NG Birthday
Maj. Gen. Myles Deering, Oklahoma National Guard Adjutant General, and Pvt. Jaqueline Schulze, 18, a recruit in basic combat training who will be assigned to the Maryland Army National Guard, cut the cake to celebrate the National Guard's 375th birthday Dec. 12 at the Armed Forces Reserve Training Center at Fort Sill. Schulze, of Bel Air, Md., is the youngest National Guard Soldier on post.

FORT SILL, Okla. -- The Oklahoma Army and Air National Guard celebrated its service's 375th birthday Dec. 12 at the Fort Sill Armed Forces Reserve Center.

Keynote speaker Maj. Gen. Myles Deering, Oklahoma National Guard adjutant general, spoke of the National Guard's heritage and future.

The National Guard was formed Dec. 13, 1636, when the general court of the Massachusetts Bay Colony ordered the organization of the colony's militia, according to the ceremony program. Congress enacted the Militia Defense Act of 1792 that directed militias to execute the laws of the union, suppress insurrections and repel invasions.

"The National Guard has played a role in the defense ever since," said Deering, who commands 10,000 Oklahoma National Guard Soldiers and airmen. "The citizen-Soldiers firmly believed that military service was required to make the nation and their communities a safer place."

The National Guard predates the U.S. Army, Navy and Marine Corps by 139 years, Deering said. It predates the U.S. Air Force by 311 years.

Breaking down the National Guard's history into 20 year generations, Deering said Generation 7 battled the British at Lexington and Concord, Mass. While Generation 12 saw brother against brother in the Civil War.

Oklahoma remembers Generation 15, which sent its 180th Infantry Regiment with the Texas 36th Infantry Division into battle in World War I, he said. "Today, they still wear the arrowhead patch with the 'T' in the middle," Deering said. "I don't ever forget to remind my Texas brethren that the 'T' does stand for Texas, but that arrowhead stands for Oklahoma."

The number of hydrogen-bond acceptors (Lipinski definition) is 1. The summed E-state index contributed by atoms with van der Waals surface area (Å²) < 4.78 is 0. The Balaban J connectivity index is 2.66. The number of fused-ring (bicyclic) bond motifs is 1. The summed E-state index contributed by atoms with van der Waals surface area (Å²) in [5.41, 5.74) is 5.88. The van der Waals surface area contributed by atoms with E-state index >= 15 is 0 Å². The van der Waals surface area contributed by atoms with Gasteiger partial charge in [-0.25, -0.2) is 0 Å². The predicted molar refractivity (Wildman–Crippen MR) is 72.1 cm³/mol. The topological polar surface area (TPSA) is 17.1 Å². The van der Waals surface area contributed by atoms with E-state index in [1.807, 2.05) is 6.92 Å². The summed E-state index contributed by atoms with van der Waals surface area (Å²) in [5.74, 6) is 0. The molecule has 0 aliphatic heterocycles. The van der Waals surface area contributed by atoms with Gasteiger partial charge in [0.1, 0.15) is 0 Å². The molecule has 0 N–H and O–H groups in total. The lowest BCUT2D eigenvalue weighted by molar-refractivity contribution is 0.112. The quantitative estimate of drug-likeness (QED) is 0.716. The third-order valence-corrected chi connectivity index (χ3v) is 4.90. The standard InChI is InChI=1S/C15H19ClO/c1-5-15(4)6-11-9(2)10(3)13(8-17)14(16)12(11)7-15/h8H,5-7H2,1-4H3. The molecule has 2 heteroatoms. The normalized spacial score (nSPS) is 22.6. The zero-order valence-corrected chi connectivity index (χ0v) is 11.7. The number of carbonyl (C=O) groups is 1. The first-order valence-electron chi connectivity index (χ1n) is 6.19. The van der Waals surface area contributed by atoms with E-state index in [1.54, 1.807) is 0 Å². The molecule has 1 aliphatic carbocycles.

Generation 16, the greatest generation, had the Oklahoma 45th Infantry Division "Thunderbirds" fighting its way through Europe "spending an unprecedented 511 days in combat," Deering said. A short five years later they fought in Korea.

In today's fight, there are more than 3,000 Oklahoma National Guard Soldiers in Afghanistan, said Deering, who has 40 years of service. "Out of that there are 76 out of 77 counties represented."

Those are the young men and women, who come out of schools, businesses and universities, who go to war, he said. "The support of the community goes with those young men and women."

"The Oklahoma National Guard has activated over 13,000 Army members since 9/11," Deering said. "We lead the nation in the number of mobilizations that the Army has had since 9/11."

One can put a National Guard Soldier next to an active-duty Soldier and you cannot tell the difference between the two, he said.

Even after the last shot is fired and the last Soldier leaves Iraq and Afghanistan, the National Guard will continue its missions, he said. Those include combating domestic terrorism, the U.S. Southwest border patrol mission, multiple force operations worldwide, and urban and agricultural development teams in third world countries.

Page last updated Thu December 15th, 2011 at 00:00